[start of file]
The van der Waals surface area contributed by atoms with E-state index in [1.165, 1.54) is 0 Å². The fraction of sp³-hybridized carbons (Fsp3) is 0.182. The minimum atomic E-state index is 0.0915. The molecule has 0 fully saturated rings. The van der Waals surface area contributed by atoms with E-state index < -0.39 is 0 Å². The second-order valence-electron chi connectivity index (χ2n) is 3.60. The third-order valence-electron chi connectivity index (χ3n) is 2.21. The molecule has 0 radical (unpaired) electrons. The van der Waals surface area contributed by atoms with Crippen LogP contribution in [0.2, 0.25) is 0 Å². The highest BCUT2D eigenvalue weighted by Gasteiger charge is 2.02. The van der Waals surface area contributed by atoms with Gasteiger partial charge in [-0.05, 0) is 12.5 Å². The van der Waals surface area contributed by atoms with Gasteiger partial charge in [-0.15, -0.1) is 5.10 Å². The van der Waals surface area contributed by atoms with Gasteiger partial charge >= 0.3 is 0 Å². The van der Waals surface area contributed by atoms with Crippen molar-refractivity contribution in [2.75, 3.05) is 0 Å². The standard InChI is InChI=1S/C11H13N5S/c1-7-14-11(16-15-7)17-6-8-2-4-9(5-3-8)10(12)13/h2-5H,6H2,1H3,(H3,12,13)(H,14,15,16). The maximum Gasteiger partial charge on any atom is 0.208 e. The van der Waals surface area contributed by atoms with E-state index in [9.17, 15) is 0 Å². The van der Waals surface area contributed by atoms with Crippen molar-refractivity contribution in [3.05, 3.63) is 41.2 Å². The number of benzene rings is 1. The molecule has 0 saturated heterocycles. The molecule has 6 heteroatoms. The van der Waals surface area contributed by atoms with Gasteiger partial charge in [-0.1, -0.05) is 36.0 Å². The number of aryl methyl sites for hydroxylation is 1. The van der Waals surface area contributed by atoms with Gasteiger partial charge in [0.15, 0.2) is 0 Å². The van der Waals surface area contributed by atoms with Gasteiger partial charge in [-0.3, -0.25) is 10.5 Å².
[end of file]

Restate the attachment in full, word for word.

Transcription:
The van der Waals surface area contributed by atoms with E-state index in [1.165, 1.54) is 0 Å². The fraction of sp³-hybridized carbons (Fsp3) is 0.182. The minimum atomic E-state index is 0.0915. The molecule has 0 fully saturated rings. The van der Waals surface area contributed by atoms with E-state index < -0.39 is 0 Å². The second-order valence-electron chi connectivity index (χ2n) is 3.60. The third-order valence-electron chi connectivity index (χ3n) is 2.21. The molecule has 0 radical (unpaired) electrons. The van der Waals surface area contributed by atoms with Crippen LogP contribution in [0.2, 0.25) is 0 Å². The highest BCUT2D eigenvalue weighted by Gasteiger charge is 2.02. The van der Waals surface area contributed by atoms with Gasteiger partial charge in [-0.05, 0) is 12.5 Å². The van der Waals surface area contributed by atoms with Gasteiger partial charge in [-0.15, -0.1) is 5.10 Å². The van der Waals surface area contributed by atoms with Gasteiger partial charge >= 0.3 is 0 Å². The van der Waals surface area contributed by atoms with Crippen molar-refractivity contribution in [2.75, 3.05) is 0 Å². The standard InChI is InChI=1S/C11H13N5S/c1-7-14-11(16-15-7)17-6-8-2-4-9(5-3-8)10(12)13/h2-5H,6H2,1H3,(H3,12,13)(H,14,15,16). The maximum Gasteiger partial charge on any atom is 0.208 e. The van der Waals surface area contributed by atoms with E-state index in [9.17, 15) is 0 Å². The van der Waals surface area contributed by atoms with Crippen molar-refractivity contribution in [3.05, 3.63) is 41.2 Å². The number of benzene rings is 1. The molecule has 0 saturated heterocycles. The molecule has 6 heteroatoms. The van der Waals surface area contributed by atoms with Gasteiger partial charge in [-0.1, -0.05) is 36.0 Å². The number of aryl methyl sites for hydroxylation is 1. The van der Waals surface area contributed by atoms with Gasteiger partial charge in [0.15, 0.2) is 0 Å². The van der Waals surface area contributed by atoms with Gasteiger partial charge in [-0.3, -0.25) is 10.5 Å².